The parliamentary committee set up in January to define what constituted an obscenity is still “at the initial stages”, according to Labour MP Owen Bonnici, who had pushed for its establishment.

Dr Bonnici, who sits on the committee with MPs Evarist Bartolo, Beppe Fenech Adami and Francis Zammit Dimech, said there had been preliminary talks but he hoped work shifted up a gear soon and was optimistic there would be progress.

The definition of what constitutes an obscenity, last updated in 1975, became even more pertinent this week after an amendment to the Criminal Code came into force on Friday raising the maximum penalty for distributing or displaying “pornographic or obscene” material from imprisonment for six months and a fine of €465.87 to 12 months and a fine of €3,000.

The amendment law, which included various other changes stiffening the penalties for exposing or soliciting children to sexual activity, selling or acquiring child pornography, was approved unanimously in Parliament on June 15.

The Front Against Censorship lambasted the changes, pointing out that, in the absence of a clear definition of obscenity, the law could be used to prosecute cases such as that of student editor Mark Camilleri and writer Alex Vella Gera, who landed in court over a satirical story detailing the sexual exploits of a man in explicit language on issue eight of campus magazine Ir-Realtà.

The issue was banned from campus.

The Front said it was “disappointed at the fact that instead of repealing the harsh prison terms, which would be the shame of any European nation, the law has actually been amended to increase them”. “Whoever voted in favour of this Act not only agreed with the draconian proceedings taken against the student newspaper but also wanted to punish such activities more harshly”.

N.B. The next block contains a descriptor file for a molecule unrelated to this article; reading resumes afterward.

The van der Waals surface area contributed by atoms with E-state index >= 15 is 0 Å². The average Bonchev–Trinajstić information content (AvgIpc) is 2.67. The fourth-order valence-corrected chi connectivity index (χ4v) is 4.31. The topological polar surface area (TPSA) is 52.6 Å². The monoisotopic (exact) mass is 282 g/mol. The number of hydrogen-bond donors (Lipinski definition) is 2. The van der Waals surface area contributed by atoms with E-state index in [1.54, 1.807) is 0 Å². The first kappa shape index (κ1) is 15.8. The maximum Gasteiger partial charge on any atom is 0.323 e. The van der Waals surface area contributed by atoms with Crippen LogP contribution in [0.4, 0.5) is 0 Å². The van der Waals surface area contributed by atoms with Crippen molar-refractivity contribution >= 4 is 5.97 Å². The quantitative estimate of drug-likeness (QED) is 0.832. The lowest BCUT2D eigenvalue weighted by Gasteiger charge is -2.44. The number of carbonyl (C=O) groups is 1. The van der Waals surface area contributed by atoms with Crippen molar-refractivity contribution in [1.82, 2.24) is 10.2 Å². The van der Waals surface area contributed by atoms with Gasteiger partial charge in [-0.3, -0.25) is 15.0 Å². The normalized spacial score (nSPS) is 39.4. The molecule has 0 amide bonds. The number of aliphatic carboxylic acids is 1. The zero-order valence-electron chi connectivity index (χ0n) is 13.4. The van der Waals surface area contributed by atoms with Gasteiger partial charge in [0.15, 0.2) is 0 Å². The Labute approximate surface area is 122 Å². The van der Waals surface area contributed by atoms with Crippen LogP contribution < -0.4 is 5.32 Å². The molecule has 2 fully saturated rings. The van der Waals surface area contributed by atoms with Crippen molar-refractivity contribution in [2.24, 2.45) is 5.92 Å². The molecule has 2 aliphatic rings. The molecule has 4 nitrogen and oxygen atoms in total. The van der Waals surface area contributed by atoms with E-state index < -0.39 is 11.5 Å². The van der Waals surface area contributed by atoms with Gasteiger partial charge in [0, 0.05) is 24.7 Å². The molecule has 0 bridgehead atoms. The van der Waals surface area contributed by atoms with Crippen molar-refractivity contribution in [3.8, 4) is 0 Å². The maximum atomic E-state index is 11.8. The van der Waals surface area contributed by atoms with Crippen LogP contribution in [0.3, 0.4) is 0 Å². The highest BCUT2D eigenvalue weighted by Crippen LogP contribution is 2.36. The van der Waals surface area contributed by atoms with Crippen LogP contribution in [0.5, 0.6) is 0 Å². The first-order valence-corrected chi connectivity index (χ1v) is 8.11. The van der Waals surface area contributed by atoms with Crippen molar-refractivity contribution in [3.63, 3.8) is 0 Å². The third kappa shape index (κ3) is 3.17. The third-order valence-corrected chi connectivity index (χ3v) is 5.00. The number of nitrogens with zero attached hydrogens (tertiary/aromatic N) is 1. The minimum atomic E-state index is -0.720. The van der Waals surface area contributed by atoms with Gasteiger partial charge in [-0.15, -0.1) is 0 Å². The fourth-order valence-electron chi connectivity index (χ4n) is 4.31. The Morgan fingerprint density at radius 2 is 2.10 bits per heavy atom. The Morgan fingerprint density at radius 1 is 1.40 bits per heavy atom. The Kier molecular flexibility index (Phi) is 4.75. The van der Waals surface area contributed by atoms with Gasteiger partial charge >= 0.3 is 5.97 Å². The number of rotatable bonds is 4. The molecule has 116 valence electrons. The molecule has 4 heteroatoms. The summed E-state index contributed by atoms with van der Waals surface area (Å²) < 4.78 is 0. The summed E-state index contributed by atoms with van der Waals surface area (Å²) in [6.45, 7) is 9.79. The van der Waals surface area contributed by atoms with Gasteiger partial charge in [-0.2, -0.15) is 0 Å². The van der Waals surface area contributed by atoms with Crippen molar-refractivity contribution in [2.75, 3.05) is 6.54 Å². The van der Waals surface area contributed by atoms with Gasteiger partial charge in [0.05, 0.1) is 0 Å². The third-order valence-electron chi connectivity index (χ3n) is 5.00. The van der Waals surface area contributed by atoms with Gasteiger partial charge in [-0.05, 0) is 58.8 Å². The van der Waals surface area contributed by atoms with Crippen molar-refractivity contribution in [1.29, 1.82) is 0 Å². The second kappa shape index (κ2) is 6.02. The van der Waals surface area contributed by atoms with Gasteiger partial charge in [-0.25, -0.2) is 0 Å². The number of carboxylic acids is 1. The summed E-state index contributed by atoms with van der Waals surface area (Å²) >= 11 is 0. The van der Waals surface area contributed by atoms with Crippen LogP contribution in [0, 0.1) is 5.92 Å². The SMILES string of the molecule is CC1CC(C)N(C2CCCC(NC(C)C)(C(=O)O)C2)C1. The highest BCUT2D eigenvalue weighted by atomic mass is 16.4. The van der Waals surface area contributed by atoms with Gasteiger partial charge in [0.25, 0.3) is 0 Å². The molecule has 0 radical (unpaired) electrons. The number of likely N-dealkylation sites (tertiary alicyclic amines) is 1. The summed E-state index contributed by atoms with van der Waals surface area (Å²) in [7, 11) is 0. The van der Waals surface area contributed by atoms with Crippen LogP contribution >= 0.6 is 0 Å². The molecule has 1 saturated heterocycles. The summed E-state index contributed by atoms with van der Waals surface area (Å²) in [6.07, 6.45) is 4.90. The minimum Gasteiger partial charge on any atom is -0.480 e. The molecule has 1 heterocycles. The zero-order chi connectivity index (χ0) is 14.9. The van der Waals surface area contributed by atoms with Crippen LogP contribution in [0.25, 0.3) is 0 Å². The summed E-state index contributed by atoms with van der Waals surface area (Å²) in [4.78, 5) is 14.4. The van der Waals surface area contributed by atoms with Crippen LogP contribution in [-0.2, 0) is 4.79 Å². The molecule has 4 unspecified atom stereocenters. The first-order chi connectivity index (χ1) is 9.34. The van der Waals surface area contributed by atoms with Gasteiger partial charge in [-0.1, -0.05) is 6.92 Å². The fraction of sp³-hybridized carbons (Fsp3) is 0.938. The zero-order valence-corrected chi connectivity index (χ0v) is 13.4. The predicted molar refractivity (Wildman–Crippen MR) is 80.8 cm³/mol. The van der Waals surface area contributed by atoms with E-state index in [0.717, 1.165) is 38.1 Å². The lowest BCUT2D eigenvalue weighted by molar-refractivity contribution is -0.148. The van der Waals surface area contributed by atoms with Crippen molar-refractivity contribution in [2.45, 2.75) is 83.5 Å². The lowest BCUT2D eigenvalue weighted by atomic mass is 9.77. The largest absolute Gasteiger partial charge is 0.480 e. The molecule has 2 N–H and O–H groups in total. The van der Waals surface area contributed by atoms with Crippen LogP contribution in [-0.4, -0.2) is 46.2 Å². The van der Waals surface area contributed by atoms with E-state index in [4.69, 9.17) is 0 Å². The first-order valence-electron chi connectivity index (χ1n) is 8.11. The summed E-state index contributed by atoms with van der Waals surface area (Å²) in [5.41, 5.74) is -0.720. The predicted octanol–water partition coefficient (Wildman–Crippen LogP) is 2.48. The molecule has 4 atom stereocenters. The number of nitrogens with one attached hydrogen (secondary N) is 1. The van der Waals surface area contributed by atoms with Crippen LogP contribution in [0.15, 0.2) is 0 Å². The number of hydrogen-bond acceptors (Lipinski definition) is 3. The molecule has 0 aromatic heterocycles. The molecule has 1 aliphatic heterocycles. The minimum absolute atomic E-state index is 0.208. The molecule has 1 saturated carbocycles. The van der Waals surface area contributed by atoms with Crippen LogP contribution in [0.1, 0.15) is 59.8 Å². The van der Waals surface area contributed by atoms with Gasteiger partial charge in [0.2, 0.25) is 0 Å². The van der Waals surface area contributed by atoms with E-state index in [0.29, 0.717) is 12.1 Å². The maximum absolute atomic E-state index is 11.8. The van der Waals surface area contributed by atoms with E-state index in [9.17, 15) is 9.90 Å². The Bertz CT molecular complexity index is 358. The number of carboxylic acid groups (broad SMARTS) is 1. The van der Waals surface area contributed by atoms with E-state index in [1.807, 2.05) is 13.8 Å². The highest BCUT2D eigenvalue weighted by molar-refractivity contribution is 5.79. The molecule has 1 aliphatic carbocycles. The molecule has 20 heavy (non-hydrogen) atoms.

In a reaction, the Justice Ministry accused the Front of opposing amendments “intended to protect children from sexual exploitation, pornography and grooming on the internet with the intent of engaging them in sexual acts and paedophilia”.

The Front Against Censorship denied condoning child pornography and instead issued a set of proposals calling for the abolishment of censorship in Malta.

It suggested changing the definition of pornography from work featuring the “exploitation of, or unnecessary emphasis on, sex, criminality, fear, cruelty and violence” to “any product which graphically depicts sexual acts with the intent of causing sexual arousal”.

It also called for the removal of articles in the Criminal Code imposing a jail term for anyone vilifying Catholicism or any cult tolerated by law as well as the abolition of the centrally-appointed classification board for drama and film, calling instead for a list of publicly available “established and transparent criteria”, updated in the light of the international situation, to be used during the classification process.

Moreover, it called for the removal of article 7 of the Press Act which lays down a jail term of up to three months for “directly or indirectly” injuring public morals through the media.

Finally, it called for a removal of the wording of article 13 in the Broadcasting Act which says that ‘‘nothing is included in the programmes which offends religious sentiment, good taste or decency or is likely to encourage or incite to crime or to lead to disorder or to be offensive to public feeling’’ and replace it with a paragraph which allows such mentioned content from 10 p.m. onwards.

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